COLUMBIA — In the Overton Bottoms, a parking lot serves as a starting point for visitors to the Big Muddy Fish and Wildlife Refuge that covers the Missouri River bottoms adjacent to Interstate 70.
The parking lot is where a farm once stood. In Google Earth, sliding the timescale tab back to the earliest aerial photo available, April 1, 1995, shows the life someone once made here: a house, a barn, a couple sheds, a couple grain bins and a couple pecan trees.
Today, the pecans are all that remain. U.S. Fish and Wildlife Service biologist Wedge Watkins points them out. He said people often come here to gather pecans in the fall.
"That’s a significant use in a good pecan year," Watkins said. Mushroom foragers, deer hunters and anglers are other frequent users, he said.
Over the past 20 years, tens of thousands of acres of Missouri River bottomlands have made the same metamorphosis as Overton Bottoms. Where corn and soybeans once grew, different kinds of plant communities have sprouted after the floods of 1993 and 1995.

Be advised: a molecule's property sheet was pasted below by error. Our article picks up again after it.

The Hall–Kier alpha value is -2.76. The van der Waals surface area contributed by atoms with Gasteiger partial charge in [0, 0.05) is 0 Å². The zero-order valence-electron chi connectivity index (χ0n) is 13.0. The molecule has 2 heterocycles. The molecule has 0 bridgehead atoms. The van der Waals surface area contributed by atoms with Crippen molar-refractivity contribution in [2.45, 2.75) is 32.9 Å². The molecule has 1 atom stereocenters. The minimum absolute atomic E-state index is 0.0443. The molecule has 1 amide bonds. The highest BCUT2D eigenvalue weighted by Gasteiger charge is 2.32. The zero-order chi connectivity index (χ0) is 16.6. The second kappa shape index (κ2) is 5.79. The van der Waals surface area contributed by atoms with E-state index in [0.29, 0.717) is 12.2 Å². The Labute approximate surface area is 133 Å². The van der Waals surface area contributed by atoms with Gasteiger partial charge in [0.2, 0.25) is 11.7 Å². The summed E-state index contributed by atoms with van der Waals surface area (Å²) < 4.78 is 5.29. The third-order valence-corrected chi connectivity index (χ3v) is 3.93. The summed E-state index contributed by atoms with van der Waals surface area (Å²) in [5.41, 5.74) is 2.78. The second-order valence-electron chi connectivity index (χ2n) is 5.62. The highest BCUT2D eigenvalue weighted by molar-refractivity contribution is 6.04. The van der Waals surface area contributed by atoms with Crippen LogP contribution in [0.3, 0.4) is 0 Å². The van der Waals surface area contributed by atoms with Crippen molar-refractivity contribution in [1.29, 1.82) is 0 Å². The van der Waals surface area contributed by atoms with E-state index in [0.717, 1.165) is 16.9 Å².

The floods set in motion a series of changes that transformed these crop fields into public conservation lands. The first of the changes were human — the transfer of property to state and federal government agencies from willing sellers and the decisions those agencies made about how to use the land.
"It was a time to kind of consider what we really want to do with all our flood plains," Big Muddy National Wildlife Refuge manager Tom Bell said of the 1993 flood and the years after. "It was a time of change."
Since then, mechanical processes of flood and drought, with the help of tenacious organisms — plants, insects, birds and mammals — have done more to alter the appearance of these conservation lands than any human actions.
Birth of the Big Muddy
During the record flooding in 1993, Bell was refuge manager at Port Louisa National Wildlife Refuge on the Mississippi River near Wapello, Iowa. During the flood, he flew over several major Midwestern rivers in an airplane and saw the extent of the flooding.